- Forced Marriages
Unlike arranged marriages, forced marriages are marriages without the consent of either or both parties. It occurs for reasons of preserving wealth or family reputation. As old-fashioned as it sounds, it is unfortunately still a part of various cultures around the world despite it being illegal in many countries.
2. Ocean Habitat Loss
Habitat loss causes the displacement of many creatures and living beings in this case, in the ocean. Unfortunately, most of the time, ocean habitat losses are caused by the doings of human beings such as urbanisation, pollution and so on. Not only does it directly affect the organisms in the ocean, it in turn threatens those whose jobs rely heavily on life in the ocean such as the fishermen.
3. Food Wastage
Food wastage is a global issue that is caused by poor economic behaviour or stock management as it occurs not only past consumption but also during production and retail. With negative impacts towards the environment, for Singapore, NEA has been working to combat the issue in many means.
4. Neighbourhood Social Cohesion
In a fast-paced country, it is no surprise that the social cohesion between neighbours in Singapore is not very strong. Everyone is too caught up with getting by their days that they overlook the importance of getting to know neighbours, people who are physically closest to them, second to their family members. This is my topic of biggest interest as I would like to explore creative ways to solve this seemingly small but important and relatable issue and bring light to it.
Singapore has seemingly lost its ‘kampung spirit’ where neighbours would visit and interact with one another on the daily. Children playing with one another while conversations brewing between the adults were the norm. According to a study by HDB and the National University of Singapore Centre of Sustainable Asian Cities and Sociology department, interactions between residents today are ‘incidental and minimal‘. It goes as far as a smile or a hi only when they run into one another. Otherwise, everyone is behind closed doors.
This stems from the pride of being independent in today’s modern society. As such, no extra efforts are put in to getting to know neighbours that do not value-add to personal lives on the surface level. In fact, neighbours, being people living in the closest proximity to you, are likely to be of big help in emergency situations. Knowing your neighbours would be good for the sake of safety and security.
In a survey of 2,200 residents in five HDB towns, they were asked to score their frequency of interactions with neighbours, from a score of one (never) to five (daily). Overall, they ranked “exchange of greetings/ small talk” as the most frequent activity, with a mean score of 3.47. Safekeeping of house keys and borrowing and lending household items ranked the lowest at 1.11 and 1.25 respectively.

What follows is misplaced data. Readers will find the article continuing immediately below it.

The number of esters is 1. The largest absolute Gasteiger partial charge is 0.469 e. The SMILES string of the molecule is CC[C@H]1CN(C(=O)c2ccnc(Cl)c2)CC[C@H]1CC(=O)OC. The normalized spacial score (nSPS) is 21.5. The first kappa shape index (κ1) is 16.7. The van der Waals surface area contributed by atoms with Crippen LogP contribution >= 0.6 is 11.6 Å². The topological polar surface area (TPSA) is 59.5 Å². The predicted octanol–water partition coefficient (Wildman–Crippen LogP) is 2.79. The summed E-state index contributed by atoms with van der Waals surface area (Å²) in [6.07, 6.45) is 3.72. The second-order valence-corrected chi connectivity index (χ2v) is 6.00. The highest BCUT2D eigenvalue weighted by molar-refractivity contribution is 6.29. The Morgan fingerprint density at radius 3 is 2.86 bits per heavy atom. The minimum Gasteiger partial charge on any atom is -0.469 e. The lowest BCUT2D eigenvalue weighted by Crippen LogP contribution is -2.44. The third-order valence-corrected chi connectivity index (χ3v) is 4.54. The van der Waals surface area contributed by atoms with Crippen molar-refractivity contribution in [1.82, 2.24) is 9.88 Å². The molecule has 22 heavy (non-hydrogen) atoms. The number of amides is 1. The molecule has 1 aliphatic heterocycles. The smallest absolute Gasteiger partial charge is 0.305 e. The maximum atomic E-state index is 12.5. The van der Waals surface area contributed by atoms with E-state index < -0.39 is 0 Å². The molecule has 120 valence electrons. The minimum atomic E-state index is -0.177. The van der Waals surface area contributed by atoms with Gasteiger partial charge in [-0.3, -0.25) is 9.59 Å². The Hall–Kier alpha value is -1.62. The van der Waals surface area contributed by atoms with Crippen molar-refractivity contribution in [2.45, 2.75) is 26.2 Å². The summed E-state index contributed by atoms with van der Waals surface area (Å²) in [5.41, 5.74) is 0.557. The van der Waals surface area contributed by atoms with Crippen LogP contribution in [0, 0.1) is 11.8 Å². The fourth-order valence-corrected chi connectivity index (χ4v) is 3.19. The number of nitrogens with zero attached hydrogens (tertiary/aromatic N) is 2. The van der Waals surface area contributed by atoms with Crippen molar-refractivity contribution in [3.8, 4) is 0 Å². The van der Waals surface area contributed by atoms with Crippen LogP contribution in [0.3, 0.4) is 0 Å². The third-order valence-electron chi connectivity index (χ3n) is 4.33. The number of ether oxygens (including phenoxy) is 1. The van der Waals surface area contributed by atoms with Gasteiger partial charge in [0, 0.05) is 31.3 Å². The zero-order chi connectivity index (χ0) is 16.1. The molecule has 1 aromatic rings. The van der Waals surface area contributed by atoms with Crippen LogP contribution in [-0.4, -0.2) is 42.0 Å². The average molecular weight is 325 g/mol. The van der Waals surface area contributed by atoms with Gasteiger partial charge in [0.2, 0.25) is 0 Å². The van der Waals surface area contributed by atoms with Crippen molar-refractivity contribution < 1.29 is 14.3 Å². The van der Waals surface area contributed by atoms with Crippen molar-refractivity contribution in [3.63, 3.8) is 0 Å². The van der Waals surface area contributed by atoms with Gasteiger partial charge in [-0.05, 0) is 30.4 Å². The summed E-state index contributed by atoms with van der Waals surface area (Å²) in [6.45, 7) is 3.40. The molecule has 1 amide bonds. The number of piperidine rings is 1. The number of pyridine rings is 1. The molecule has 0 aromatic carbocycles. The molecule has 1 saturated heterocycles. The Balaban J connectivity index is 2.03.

Undoubtedly, there have been efforts to counter the issue such as the Good Neighbour Movement:
In this project, I would like to adapt some of the current measures taken to improve the social cohesion while also tackling it in a creative viewpoint. This lack of interaction between neighbours proves to be a problem and I would like to create means that become catalysts for a heightened social cohesion in Singapore neighbourhoods.
My main target audience would be adults who I believe are largely the victims of the lack of social cohesion between them and their neighbours. In the busy school and work lifestyles, they do not see the importance of getting to know their neighbours but instead rush for their precious and minimal private hours. They put up a sub-concious barrier without realisation and eventually becomes a norm. Besides that, adults could also be a leading example of better neighbourhood bonds as their children would mirror their actions which would later follow them in life.
Sensing Punggol by Spang & Lei
Sensing Punggol is a collaborative artwork between residents in Punggol. They were from neighbourhood environmental data collected by Punggol residents of all ages. The data sculptures allow you to discover hidden life stories behind sensor data such as air particulate-matter levels, sound levels, and UV levels, as a way of quantifying the relationships between humans and their environment across a period of time. I believe it is a fresh and creative way to present connections in neighbourhoods that is interactive and suitable for all ages. It really targets the interaction between neighbours when they interact with the artwork collectively.
HDB Community Week 2019 Poster
The poster is very clear in presenting the available activities throughout the community week and has very simple and concise illustrations. The connecting lines helps my eyes move throughout the poster which makes it easy to digest. However, I feel like the colours used could be improved as it looks quite dull and not exciting.
Kejiranan by Toby Tan
This project involves residents from different neighbourhoods in Punggol coming together to repaint their neighbourhood basketball court. I believe that this project directly improves the issue at hand, being social cohesion between neighbours. It involves neighbours of all ages painting, which is a job anyone can partake in. I commend the inclusivity of this innovative and meaningful project.